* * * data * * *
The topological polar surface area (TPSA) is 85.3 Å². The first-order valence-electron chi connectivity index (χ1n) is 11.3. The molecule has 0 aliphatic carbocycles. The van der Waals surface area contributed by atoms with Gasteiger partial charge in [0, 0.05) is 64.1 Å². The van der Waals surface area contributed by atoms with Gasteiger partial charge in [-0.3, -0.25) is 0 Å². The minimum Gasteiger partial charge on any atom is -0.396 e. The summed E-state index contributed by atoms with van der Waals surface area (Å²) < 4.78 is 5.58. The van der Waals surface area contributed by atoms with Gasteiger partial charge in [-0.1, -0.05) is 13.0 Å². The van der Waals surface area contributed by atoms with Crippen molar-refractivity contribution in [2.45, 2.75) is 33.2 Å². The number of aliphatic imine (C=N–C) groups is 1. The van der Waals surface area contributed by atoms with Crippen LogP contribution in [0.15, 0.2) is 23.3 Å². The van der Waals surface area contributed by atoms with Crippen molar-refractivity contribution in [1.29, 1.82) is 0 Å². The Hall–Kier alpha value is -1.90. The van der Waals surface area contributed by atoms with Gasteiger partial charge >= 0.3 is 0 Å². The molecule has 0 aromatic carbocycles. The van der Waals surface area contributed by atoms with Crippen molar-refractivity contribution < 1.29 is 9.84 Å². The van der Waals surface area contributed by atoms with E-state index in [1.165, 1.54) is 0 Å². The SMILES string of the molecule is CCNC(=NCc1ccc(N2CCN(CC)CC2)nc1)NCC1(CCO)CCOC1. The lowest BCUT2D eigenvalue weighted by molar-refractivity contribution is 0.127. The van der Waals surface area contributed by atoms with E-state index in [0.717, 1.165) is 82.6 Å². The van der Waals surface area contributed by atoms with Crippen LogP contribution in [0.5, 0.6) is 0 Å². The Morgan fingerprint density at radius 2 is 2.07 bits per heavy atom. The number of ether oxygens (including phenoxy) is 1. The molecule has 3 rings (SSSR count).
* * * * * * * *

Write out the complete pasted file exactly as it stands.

The topological polar surface area (TPSA) is 85.3 Å². The first-order valence-electron chi connectivity index (χ1n) is 11.3. The molecule has 0 aliphatic carbocycles. The van der Waals surface area contributed by atoms with Gasteiger partial charge in [0, 0.05) is 64.1 Å². The van der Waals surface area contributed by atoms with Gasteiger partial charge in [-0.3, -0.25) is 0 Å². The minimum Gasteiger partial charge on any atom is -0.396 e. The summed E-state index contributed by atoms with van der Waals surface area (Å²) < 4.78 is 5.58. The van der Waals surface area contributed by atoms with Gasteiger partial charge in [-0.1, -0.05) is 13.0 Å². The van der Waals surface area contributed by atoms with Crippen molar-refractivity contribution in [2.45, 2.75) is 33.2 Å². The number of aliphatic imine (C=N–C) groups is 1. The van der Waals surface area contributed by atoms with Crippen LogP contribution in [0.15, 0.2) is 23.3 Å². The van der Waals surface area contributed by atoms with Crippen molar-refractivity contribution in [1.29, 1.82) is 0 Å². The Hall–Kier alpha value is -1.90. The van der Waals surface area contributed by atoms with Gasteiger partial charge >= 0.3 is 0 Å². The molecule has 0 aromatic carbocycles. The van der Waals surface area contributed by atoms with Crippen molar-refractivity contribution < 1.29 is 9.84 Å². The van der Waals surface area contributed by atoms with E-state index in [1.165, 1.54) is 0 Å². The SMILES string of the molecule is CCNC(=NCc1ccc(N2CCN(CC)CC2)nc1)NCC1(CCO)CCOC1. The lowest BCUT2D eigenvalue weighted by molar-refractivity contribution is 0.127. The van der Waals surface area contributed by atoms with E-state index in [0.717, 1.165) is 82.6 Å². The van der Waals surface area contributed by atoms with Crippen LogP contribution in [0.5, 0.6) is 0 Å². The Morgan fingerprint density at radius 2 is 2.07 bits per heavy atom. The number of ether oxygens (including phenoxy) is 1. The molecule has 3 rings (SSSR count).